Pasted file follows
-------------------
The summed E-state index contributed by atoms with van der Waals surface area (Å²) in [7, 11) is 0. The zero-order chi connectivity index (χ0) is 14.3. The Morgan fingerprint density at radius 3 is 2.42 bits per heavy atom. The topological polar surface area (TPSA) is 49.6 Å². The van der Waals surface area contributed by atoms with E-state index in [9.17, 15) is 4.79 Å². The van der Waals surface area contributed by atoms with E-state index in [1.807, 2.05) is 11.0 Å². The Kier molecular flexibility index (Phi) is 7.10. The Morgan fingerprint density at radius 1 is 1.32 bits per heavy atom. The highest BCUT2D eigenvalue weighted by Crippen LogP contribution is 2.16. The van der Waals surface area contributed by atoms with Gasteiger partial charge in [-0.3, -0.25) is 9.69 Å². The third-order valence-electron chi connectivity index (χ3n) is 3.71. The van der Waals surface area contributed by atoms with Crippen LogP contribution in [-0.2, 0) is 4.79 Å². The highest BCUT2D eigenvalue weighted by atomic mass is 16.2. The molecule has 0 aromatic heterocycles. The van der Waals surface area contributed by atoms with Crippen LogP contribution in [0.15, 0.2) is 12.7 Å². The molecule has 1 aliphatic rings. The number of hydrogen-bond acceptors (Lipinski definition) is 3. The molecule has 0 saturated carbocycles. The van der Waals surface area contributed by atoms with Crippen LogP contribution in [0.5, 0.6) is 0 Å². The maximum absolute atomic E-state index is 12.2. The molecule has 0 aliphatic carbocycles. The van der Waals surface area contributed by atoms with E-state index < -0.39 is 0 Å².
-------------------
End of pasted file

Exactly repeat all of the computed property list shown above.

The summed E-state index contributed by atoms with van der Waals surface area (Å²) in [7, 11) is 0. The zero-order chi connectivity index (χ0) is 14.3. The Morgan fingerprint density at radius 3 is 2.42 bits per heavy atom. The topological polar surface area (TPSA) is 49.6 Å². The van der Waals surface area contributed by atoms with E-state index in [9.17, 15) is 4.79 Å². The van der Waals surface area contributed by atoms with E-state index in [1.807, 2.05) is 11.0 Å². The Kier molecular flexibility index (Phi) is 7.10. The Morgan fingerprint density at radius 1 is 1.32 bits per heavy atom. The highest BCUT2D eigenvalue weighted by Crippen LogP contribution is 2.16. The van der Waals surface area contributed by atoms with Gasteiger partial charge in [-0.3, -0.25) is 9.69 Å². The third-order valence-electron chi connectivity index (χ3n) is 3.71. The van der Waals surface area contributed by atoms with Crippen LogP contribution in [-0.2, 0) is 4.79 Å². The highest BCUT2D eigenvalue weighted by atomic mass is 16.2. The molecule has 0 aromatic heterocycles. The van der Waals surface area contributed by atoms with Crippen LogP contribution in [0.15, 0.2) is 12.7 Å². The molecule has 1 aliphatic rings. The number of hydrogen-bond acceptors (Lipinski definition) is 3. The molecule has 0 saturated carbocycles. The van der Waals surface area contributed by atoms with Crippen LogP contribution in [0.5, 0.6) is 0 Å². The maximum absolute atomic E-state index is 12.2. The molecule has 0 aliphatic carbocycles. The van der Waals surface area contributed by atoms with E-state index < -0.39 is 0 Å².